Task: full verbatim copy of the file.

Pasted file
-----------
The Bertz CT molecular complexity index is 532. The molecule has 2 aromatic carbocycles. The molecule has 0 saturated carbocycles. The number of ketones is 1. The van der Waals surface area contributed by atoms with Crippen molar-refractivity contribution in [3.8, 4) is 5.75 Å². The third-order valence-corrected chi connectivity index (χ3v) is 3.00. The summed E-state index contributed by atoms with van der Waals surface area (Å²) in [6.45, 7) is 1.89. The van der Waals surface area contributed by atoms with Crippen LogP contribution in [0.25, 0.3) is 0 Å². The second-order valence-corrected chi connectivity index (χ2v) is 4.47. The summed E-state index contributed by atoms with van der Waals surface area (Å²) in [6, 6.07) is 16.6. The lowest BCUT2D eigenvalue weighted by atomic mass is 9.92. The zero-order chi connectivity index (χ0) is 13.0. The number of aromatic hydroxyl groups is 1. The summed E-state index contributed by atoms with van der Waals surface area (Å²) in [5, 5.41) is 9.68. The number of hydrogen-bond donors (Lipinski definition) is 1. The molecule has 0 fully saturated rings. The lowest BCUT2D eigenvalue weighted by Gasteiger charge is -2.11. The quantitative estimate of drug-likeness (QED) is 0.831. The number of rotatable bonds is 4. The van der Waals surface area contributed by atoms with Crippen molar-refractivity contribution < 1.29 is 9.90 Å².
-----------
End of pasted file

The Bertz CT molecular complexity index is 532. The molecule has 2 aromatic carbocycles. The molecule has 0 saturated carbocycles. The number of ketones is 1. The van der Waals surface area contributed by atoms with Crippen molar-refractivity contribution in [3.8, 4) is 5.75 Å². The third-order valence-corrected chi connectivity index (χ3v) is 3.00. The summed E-state index contributed by atoms with van der Waals surface area (Å²) in [6.45, 7) is 1.89. The van der Waals surface area contributed by atoms with Crippen LogP contribution in [0.25, 0.3) is 0 Å². The second-order valence-corrected chi connectivity index (χ2v) is 4.47. The summed E-state index contributed by atoms with van der Waals surface area (Å²) in [6, 6.07) is 16.6. The lowest BCUT2D eigenvalue weighted by atomic mass is 9.92. The zero-order chi connectivity index (χ0) is 13.0. The number of aromatic hydroxyl groups is 1. The summed E-state index contributed by atoms with van der Waals surface area (Å²) in [5, 5.41) is 9.68. The number of hydrogen-bond donors (Lipinski definition) is 1. The molecule has 0 fully saturated rings. The lowest BCUT2D eigenvalue weighted by Gasteiger charge is -2.11. The quantitative estimate of drug-likeness (QED) is 0.831. The number of rotatable bonds is 4. The van der Waals surface area contributed by atoms with Crippen molar-refractivity contribution < 1.29 is 9.90 Å².